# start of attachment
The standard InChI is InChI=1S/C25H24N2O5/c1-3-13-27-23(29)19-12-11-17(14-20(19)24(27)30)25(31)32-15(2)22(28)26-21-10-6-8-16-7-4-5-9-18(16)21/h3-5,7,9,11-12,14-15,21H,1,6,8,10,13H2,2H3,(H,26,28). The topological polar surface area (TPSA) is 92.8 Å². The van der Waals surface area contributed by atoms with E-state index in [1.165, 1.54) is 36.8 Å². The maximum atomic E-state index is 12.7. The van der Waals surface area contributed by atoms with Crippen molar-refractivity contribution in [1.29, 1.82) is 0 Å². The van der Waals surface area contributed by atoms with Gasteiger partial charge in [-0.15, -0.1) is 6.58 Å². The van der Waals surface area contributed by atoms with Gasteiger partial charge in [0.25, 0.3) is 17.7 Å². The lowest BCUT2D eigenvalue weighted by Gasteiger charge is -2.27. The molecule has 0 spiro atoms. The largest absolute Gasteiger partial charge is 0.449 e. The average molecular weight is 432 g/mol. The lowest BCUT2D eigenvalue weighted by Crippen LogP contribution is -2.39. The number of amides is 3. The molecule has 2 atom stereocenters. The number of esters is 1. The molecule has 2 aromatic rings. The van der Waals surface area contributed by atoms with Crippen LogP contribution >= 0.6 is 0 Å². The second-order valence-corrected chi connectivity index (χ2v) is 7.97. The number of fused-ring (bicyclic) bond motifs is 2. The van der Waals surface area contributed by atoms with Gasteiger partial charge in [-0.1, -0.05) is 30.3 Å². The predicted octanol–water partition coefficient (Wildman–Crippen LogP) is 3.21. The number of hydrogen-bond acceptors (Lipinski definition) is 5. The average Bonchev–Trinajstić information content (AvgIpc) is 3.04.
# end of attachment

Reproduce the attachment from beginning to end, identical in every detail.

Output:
The standard InChI is InChI=1S/C25H24N2O5/c1-3-13-27-23(29)19-12-11-17(14-20(19)24(27)30)25(31)32-15(2)22(28)26-21-10-6-8-16-7-4-5-9-18(16)21/h3-5,7,9,11-12,14-15,21H,1,6,8,10,13H2,2H3,(H,26,28). The topological polar surface area (TPSA) is 92.8 Å². The van der Waals surface area contributed by atoms with E-state index in [1.165, 1.54) is 36.8 Å². The maximum atomic E-state index is 12.7. The van der Waals surface area contributed by atoms with Crippen molar-refractivity contribution in [1.29, 1.82) is 0 Å². The van der Waals surface area contributed by atoms with Gasteiger partial charge in [-0.15, -0.1) is 6.58 Å². The van der Waals surface area contributed by atoms with Gasteiger partial charge in [0.25, 0.3) is 17.7 Å². The lowest BCUT2D eigenvalue weighted by Gasteiger charge is -2.27. The molecule has 0 spiro atoms. The largest absolute Gasteiger partial charge is 0.449 e. The average molecular weight is 432 g/mol. The lowest BCUT2D eigenvalue weighted by Crippen LogP contribution is -2.39. The number of amides is 3. The molecule has 2 atom stereocenters. The number of esters is 1. The molecule has 2 aromatic rings. The van der Waals surface area contributed by atoms with Crippen LogP contribution >= 0.6 is 0 Å². The second-order valence-corrected chi connectivity index (χ2v) is 7.97. The number of fused-ring (bicyclic) bond motifs is 2. The van der Waals surface area contributed by atoms with Gasteiger partial charge in [-0.1, -0.05) is 30.3 Å². The predicted octanol–water partition coefficient (Wildman–Crippen LogP) is 3.21. The number of hydrogen-bond acceptors (Lipinski definition) is 5. The average Bonchev–Trinajstić information content (AvgIpc) is 3.04.